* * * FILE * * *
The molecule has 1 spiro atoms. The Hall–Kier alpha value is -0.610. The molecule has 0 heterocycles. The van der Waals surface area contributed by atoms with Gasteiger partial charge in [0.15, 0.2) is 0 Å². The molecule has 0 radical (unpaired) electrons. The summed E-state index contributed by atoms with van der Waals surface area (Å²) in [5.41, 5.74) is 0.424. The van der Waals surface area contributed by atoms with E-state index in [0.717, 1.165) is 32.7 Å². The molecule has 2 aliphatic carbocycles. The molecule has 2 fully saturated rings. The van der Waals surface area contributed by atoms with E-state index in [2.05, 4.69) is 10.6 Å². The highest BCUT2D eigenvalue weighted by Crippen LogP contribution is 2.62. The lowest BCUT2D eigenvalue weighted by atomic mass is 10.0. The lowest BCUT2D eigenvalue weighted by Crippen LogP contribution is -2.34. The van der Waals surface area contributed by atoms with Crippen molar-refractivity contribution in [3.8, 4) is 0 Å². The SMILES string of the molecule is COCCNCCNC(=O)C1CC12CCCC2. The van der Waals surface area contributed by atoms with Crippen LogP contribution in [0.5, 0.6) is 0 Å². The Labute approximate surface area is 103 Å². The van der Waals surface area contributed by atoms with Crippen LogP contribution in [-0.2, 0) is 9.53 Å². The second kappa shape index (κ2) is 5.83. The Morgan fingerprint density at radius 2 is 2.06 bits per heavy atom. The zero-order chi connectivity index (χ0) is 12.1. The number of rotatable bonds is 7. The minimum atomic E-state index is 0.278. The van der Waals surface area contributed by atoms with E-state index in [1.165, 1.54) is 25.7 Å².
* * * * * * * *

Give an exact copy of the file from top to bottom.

The molecule has 1 spiro atoms. The Hall–Kier alpha value is -0.610. The molecule has 0 heterocycles. The van der Waals surface area contributed by atoms with Gasteiger partial charge in [0.15, 0.2) is 0 Å². The molecule has 0 radical (unpaired) electrons. The summed E-state index contributed by atoms with van der Waals surface area (Å²) in [5.41, 5.74) is 0.424. The van der Waals surface area contributed by atoms with E-state index in [0.717, 1.165) is 32.7 Å². The molecule has 2 aliphatic carbocycles. The molecule has 2 fully saturated rings. The van der Waals surface area contributed by atoms with E-state index in [2.05, 4.69) is 10.6 Å². The highest BCUT2D eigenvalue weighted by Crippen LogP contribution is 2.62. The lowest BCUT2D eigenvalue weighted by atomic mass is 10.0. The lowest BCUT2D eigenvalue weighted by Crippen LogP contribution is -2.34. The van der Waals surface area contributed by atoms with Crippen molar-refractivity contribution in [3.8, 4) is 0 Å². The SMILES string of the molecule is COCCNCCNC(=O)C1CC12CCCC2. The van der Waals surface area contributed by atoms with Crippen LogP contribution in [0.5, 0.6) is 0 Å². The Labute approximate surface area is 103 Å². The van der Waals surface area contributed by atoms with Crippen LogP contribution in [-0.2, 0) is 9.53 Å². The second kappa shape index (κ2) is 5.83. The Morgan fingerprint density at radius 2 is 2.06 bits per heavy atom. The zero-order chi connectivity index (χ0) is 12.1. The number of rotatable bonds is 7. The minimum atomic E-state index is 0.278. The van der Waals surface area contributed by atoms with E-state index in [1.165, 1.54) is 25.7 Å².